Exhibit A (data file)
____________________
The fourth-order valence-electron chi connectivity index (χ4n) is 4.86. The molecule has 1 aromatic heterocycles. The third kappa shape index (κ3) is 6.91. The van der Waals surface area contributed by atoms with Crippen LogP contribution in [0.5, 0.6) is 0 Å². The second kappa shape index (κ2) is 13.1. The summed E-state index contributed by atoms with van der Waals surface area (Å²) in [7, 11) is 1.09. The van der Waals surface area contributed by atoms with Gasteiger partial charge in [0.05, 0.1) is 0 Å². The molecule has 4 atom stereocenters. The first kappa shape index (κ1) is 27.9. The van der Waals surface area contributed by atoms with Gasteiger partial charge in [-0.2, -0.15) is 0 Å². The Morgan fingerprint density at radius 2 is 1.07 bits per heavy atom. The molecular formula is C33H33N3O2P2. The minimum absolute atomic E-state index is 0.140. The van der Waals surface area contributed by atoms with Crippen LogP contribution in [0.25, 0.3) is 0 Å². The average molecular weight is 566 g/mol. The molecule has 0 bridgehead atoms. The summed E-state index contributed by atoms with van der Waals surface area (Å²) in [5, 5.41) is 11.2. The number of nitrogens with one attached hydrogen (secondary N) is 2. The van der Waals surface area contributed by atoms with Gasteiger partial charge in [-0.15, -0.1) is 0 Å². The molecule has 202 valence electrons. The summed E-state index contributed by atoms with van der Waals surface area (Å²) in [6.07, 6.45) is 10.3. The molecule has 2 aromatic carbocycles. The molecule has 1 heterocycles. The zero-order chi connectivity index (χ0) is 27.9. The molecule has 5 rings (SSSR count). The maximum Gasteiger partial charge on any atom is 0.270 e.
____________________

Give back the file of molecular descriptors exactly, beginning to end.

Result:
The fourth-order valence-electron chi connectivity index (χ4n) is 4.86. The molecule has 1 aromatic heterocycles. The third kappa shape index (κ3) is 6.91. The van der Waals surface area contributed by atoms with Crippen LogP contribution in [0.5, 0.6) is 0 Å². The second kappa shape index (κ2) is 13.1. The summed E-state index contributed by atoms with van der Waals surface area (Å²) in [7, 11) is 1.09. The van der Waals surface area contributed by atoms with Gasteiger partial charge in [0.05, 0.1) is 0 Å². The molecule has 4 atom stereocenters. The first kappa shape index (κ1) is 27.9. The van der Waals surface area contributed by atoms with Gasteiger partial charge in [-0.2, -0.15) is 0 Å². The Morgan fingerprint density at radius 2 is 1.07 bits per heavy atom. The molecular formula is C33H33N3O2P2. The minimum absolute atomic E-state index is 0.140. The van der Waals surface area contributed by atoms with Crippen LogP contribution in [0.25, 0.3) is 0 Å². The average molecular weight is 566 g/mol. The molecule has 0 bridgehead atoms. The summed E-state index contributed by atoms with van der Waals surface area (Å²) in [5, 5.41) is 11.2. The number of nitrogens with one attached hydrogen (secondary N) is 2. The van der Waals surface area contributed by atoms with Gasteiger partial charge in [-0.15, -0.1) is 0 Å². The molecule has 202 valence electrons. The summed E-state index contributed by atoms with van der Waals surface area (Å²) in [6.07, 6.45) is 10.3. The molecule has 2 aromatic carbocycles. The molecule has 1 heterocycles. The zero-order chi connectivity index (χ0) is 27.9. The molecule has 5 rings (SSSR count). The maximum Gasteiger partial charge on any atom is 0.270 e.